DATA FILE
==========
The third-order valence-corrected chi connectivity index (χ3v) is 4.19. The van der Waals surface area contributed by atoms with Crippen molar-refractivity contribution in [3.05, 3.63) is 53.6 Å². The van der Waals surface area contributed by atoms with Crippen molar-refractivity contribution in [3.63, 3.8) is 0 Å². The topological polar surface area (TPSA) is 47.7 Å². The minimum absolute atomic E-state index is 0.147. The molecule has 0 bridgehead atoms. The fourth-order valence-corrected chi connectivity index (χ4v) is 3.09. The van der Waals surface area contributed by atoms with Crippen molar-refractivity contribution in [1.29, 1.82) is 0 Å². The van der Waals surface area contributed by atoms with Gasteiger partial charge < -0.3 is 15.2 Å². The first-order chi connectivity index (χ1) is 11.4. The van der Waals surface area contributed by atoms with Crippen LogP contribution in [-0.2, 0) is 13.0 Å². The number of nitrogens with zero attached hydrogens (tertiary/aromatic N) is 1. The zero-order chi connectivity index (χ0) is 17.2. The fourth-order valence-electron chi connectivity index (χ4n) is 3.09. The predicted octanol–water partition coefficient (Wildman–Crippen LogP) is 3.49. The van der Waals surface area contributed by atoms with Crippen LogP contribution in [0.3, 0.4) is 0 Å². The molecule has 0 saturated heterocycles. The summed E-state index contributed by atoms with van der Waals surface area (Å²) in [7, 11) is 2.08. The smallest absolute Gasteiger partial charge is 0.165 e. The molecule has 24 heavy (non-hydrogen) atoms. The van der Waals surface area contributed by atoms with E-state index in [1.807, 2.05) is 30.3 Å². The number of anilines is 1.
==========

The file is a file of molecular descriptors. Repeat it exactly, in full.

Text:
The third-order valence-corrected chi connectivity index (χ3v) is 4.19. The van der Waals surface area contributed by atoms with Crippen molar-refractivity contribution in [3.05, 3.63) is 53.6 Å². The van der Waals surface area contributed by atoms with Crippen molar-refractivity contribution in [3.63, 3.8) is 0 Å². The topological polar surface area (TPSA) is 47.7 Å². The minimum absolute atomic E-state index is 0.147. The molecule has 0 bridgehead atoms. The fourth-order valence-corrected chi connectivity index (χ4v) is 3.09. The van der Waals surface area contributed by atoms with Crippen molar-refractivity contribution in [1.29, 1.82) is 0 Å². The van der Waals surface area contributed by atoms with Gasteiger partial charge < -0.3 is 15.2 Å². The first-order chi connectivity index (χ1) is 11.4. The van der Waals surface area contributed by atoms with Crippen LogP contribution in [-0.2, 0) is 13.0 Å². The number of nitrogens with zero attached hydrogens (tertiary/aromatic N) is 1. The zero-order chi connectivity index (χ0) is 17.2. The fourth-order valence-electron chi connectivity index (χ4n) is 3.09. The predicted octanol–water partition coefficient (Wildman–Crippen LogP) is 3.49. The van der Waals surface area contributed by atoms with Crippen LogP contribution in [0.3, 0.4) is 0 Å². The molecule has 0 saturated heterocycles. The summed E-state index contributed by atoms with van der Waals surface area (Å²) in [7, 11) is 2.08. The smallest absolute Gasteiger partial charge is 0.165 e. The molecule has 24 heavy (non-hydrogen) atoms. The van der Waals surface area contributed by atoms with E-state index in [1.807, 2.05) is 30.3 Å². The number of anilines is 1.